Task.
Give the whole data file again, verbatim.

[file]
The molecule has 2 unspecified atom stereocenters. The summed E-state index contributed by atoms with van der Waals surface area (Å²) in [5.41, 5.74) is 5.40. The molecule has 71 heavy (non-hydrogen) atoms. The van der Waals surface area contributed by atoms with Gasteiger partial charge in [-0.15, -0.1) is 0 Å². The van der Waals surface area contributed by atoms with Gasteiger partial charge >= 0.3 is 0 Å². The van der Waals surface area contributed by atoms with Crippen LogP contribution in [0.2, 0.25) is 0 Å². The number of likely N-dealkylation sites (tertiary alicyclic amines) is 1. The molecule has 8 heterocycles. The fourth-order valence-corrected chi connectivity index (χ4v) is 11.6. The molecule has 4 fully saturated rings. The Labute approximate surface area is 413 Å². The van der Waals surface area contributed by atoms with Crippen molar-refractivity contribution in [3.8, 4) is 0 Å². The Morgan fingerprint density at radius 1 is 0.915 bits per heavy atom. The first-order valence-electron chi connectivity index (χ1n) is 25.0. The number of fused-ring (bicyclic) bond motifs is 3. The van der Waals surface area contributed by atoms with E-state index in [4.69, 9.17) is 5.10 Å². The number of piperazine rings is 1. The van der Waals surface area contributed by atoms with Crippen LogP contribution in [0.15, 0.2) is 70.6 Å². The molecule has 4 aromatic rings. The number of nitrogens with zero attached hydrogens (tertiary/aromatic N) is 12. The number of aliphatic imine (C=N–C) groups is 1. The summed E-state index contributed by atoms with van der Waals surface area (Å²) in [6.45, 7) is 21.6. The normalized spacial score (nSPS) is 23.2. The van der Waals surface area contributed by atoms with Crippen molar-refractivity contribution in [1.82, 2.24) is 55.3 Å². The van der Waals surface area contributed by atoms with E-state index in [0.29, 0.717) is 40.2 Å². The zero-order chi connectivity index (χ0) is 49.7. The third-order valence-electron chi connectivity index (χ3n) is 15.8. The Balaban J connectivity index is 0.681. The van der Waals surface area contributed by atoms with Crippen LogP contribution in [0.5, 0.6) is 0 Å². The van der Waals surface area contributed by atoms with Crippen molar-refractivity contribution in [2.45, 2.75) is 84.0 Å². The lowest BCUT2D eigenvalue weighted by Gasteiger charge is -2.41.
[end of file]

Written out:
The molecule has 2 unspecified atom stereocenters. The summed E-state index contributed by atoms with van der Waals surface area (Å²) in [5.41, 5.74) is 5.40. The molecule has 71 heavy (non-hydrogen) atoms. The van der Waals surface area contributed by atoms with Gasteiger partial charge in [-0.15, -0.1) is 0 Å². The van der Waals surface area contributed by atoms with Gasteiger partial charge >= 0.3 is 0 Å². The van der Waals surface area contributed by atoms with Crippen LogP contribution in [0.2, 0.25) is 0 Å². The number of likely N-dealkylation sites (tertiary alicyclic amines) is 1. The molecule has 8 heterocycles. The fourth-order valence-corrected chi connectivity index (χ4v) is 11.6. The molecule has 4 fully saturated rings. The Labute approximate surface area is 413 Å². The van der Waals surface area contributed by atoms with Crippen molar-refractivity contribution in [3.8, 4) is 0 Å². The Morgan fingerprint density at radius 1 is 0.915 bits per heavy atom. The first-order valence-electron chi connectivity index (χ1n) is 25.0. The number of fused-ring (bicyclic) bond motifs is 3. The van der Waals surface area contributed by atoms with E-state index in [4.69, 9.17) is 5.10 Å². The number of piperazine rings is 1. The van der Waals surface area contributed by atoms with Crippen LogP contribution in [0.15, 0.2) is 70.6 Å². The molecule has 4 aromatic rings. The number of nitrogens with zero attached hydrogens (tertiary/aromatic N) is 12. The number of aliphatic imine (C=N–C) groups is 1. The summed E-state index contributed by atoms with van der Waals surface area (Å²) in [6.45, 7) is 21.6. The normalized spacial score (nSPS) is 23.2. The van der Waals surface area contributed by atoms with Crippen molar-refractivity contribution in [1.82, 2.24) is 55.3 Å². The van der Waals surface area contributed by atoms with E-state index in [0.29, 0.717) is 40.2 Å². The zero-order chi connectivity index (χ0) is 49.7. The third-order valence-electron chi connectivity index (χ3n) is 15.8. The Balaban J connectivity index is 0.681. The van der Waals surface area contributed by atoms with Crippen LogP contribution in [0.5, 0.6) is 0 Å². The van der Waals surface area contributed by atoms with Crippen molar-refractivity contribution in [2.45, 2.75) is 84.0 Å². The lowest BCUT2D eigenvalue weighted by Gasteiger charge is -2.41.